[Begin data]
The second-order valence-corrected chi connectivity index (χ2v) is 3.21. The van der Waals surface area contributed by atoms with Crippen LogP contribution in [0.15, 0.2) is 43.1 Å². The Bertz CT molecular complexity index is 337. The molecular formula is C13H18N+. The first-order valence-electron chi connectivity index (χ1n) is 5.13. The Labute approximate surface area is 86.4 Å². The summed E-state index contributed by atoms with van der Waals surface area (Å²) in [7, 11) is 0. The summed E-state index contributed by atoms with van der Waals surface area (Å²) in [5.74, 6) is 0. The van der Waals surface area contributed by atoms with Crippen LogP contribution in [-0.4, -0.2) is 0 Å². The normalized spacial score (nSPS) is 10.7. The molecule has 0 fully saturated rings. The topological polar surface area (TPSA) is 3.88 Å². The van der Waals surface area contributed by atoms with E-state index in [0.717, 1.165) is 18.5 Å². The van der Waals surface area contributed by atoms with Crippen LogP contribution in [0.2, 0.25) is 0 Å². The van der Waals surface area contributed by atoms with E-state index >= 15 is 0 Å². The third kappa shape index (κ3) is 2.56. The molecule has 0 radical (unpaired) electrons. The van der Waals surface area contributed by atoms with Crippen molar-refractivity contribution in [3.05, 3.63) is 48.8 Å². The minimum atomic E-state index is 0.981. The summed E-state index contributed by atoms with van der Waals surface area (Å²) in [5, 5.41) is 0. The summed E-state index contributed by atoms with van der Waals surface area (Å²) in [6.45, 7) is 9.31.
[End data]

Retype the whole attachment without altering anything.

The second-order valence-corrected chi connectivity index (χ2v) is 3.21. The van der Waals surface area contributed by atoms with Crippen LogP contribution in [0.15, 0.2) is 43.1 Å². The Bertz CT molecular complexity index is 337. The molecular formula is C13H18N+. The first-order valence-electron chi connectivity index (χ1n) is 5.13. The Labute approximate surface area is 86.4 Å². The summed E-state index contributed by atoms with van der Waals surface area (Å²) in [7, 11) is 0. The summed E-state index contributed by atoms with van der Waals surface area (Å²) in [5.74, 6) is 0. The van der Waals surface area contributed by atoms with Crippen LogP contribution in [-0.4, -0.2) is 0 Å². The normalized spacial score (nSPS) is 10.7. The molecule has 0 fully saturated rings. The topological polar surface area (TPSA) is 3.88 Å². The van der Waals surface area contributed by atoms with E-state index in [0.717, 1.165) is 18.5 Å². The van der Waals surface area contributed by atoms with Crippen LogP contribution in [0.2, 0.25) is 0 Å². The van der Waals surface area contributed by atoms with E-state index >= 15 is 0 Å². The third kappa shape index (κ3) is 2.56. The molecule has 0 radical (unpaired) electrons. The van der Waals surface area contributed by atoms with Crippen molar-refractivity contribution in [3.05, 3.63) is 48.8 Å². The minimum atomic E-state index is 0.981. The summed E-state index contributed by atoms with van der Waals surface area (Å²) in [5, 5.41) is 0. The summed E-state index contributed by atoms with van der Waals surface area (Å²) in [6.45, 7) is 9.31.